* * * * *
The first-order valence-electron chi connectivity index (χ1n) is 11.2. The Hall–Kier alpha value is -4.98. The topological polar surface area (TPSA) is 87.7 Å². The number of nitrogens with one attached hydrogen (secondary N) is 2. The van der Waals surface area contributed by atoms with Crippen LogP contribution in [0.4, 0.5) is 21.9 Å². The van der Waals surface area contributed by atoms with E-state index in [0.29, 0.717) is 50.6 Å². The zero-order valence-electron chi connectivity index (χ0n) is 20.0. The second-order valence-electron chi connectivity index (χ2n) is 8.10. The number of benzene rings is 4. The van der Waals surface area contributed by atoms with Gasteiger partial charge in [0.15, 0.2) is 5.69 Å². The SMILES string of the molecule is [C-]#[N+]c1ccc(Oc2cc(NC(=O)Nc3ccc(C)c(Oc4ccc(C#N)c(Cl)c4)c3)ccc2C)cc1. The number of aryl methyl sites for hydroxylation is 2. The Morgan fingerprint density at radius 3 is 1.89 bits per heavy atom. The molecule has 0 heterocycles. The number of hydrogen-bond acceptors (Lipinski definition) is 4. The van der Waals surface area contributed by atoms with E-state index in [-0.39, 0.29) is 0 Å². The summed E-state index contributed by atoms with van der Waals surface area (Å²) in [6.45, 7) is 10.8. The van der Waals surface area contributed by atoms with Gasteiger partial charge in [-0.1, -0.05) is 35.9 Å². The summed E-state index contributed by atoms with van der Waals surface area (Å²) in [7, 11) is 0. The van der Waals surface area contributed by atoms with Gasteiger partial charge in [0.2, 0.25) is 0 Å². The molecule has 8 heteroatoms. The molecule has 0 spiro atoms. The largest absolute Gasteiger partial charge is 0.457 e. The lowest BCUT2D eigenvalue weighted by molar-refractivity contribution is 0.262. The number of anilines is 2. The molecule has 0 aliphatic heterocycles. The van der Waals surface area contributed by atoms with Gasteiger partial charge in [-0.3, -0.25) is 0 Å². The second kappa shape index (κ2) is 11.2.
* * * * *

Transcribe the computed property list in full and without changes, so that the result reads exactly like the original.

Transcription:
The first-order valence-electron chi connectivity index (χ1n) is 11.2. The Hall–Kier alpha value is -4.98. The topological polar surface area (TPSA) is 87.7 Å². The number of nitrogens with one attached hydrogen (secondary N) is 2. The van der Waals surface area contributed by atoms with Crippen LogP contribution in [0.4, 0.5) is 21.9 Å². The van der Waals surface area contributed by atoms with E-state index in [0.29, 0.717) is 50.6 Å². The zero-order valence-electron chi connectivity index (χ0n) is 20.0. The second-order valence-electron chi connectivity index (χ2n) is 8.10. The number of benzene rings is 4. The van der Waals surface area contributed by atoms with Gasteiger partial charge in [0.15, 0.2) is 5.69 Å². The SMILES string of the molecule is [C-]#[N+]c1ccc(Oc2cc(NC(=O)Nc3ccc(C)c(Oc4ccc(C#N)c(Cl)c4)c3)ccc2C)cc1. The number of aryl methyl sites for hydroxylation is 2. The Morgan fingerprint density at radius 3 is 1.89 bits per heavy atom. The molecule has 0 heterocycles. The number of hydrogen-bond acceptors (Lipinski definition) is 4. The van der Waals surface area contributed by atoms with E-state index in [-0.39, 0.29) is 0 Å². The summed E-state index contributed by atoms with van der Waals surface area (Å²) in [6.45, 7) is 10.8. The van der Waals surface area contributed by atoms with Gasteiger partial charge in [-0.1, -0.05) is 35.9 Å². The summed E-state index contributed by atoms with van der Waals surface area (Å²) in [7, 11) is 0. The van der Waals surface area contributed by atoms with Gasteiger partial charge in [0.2, 0.25) is 0 Å². The molecule has 8 heteroatoms. The molecule has 0 spiro atoms. The largest absolute Gasteiger partial charge is 0.457 e. The lowest BCUT2D eigenvalue weighted by molar-refractivity contribution is 0.262. The number of anilines is 2. The molecule has 0 aliphatic heterocycles. The van der Waals surface area contributed by atoms with Gasteiger partial charge in [-0.3, -0.25) is 0 Å². The second kappa shape index (κ2) is 11.2.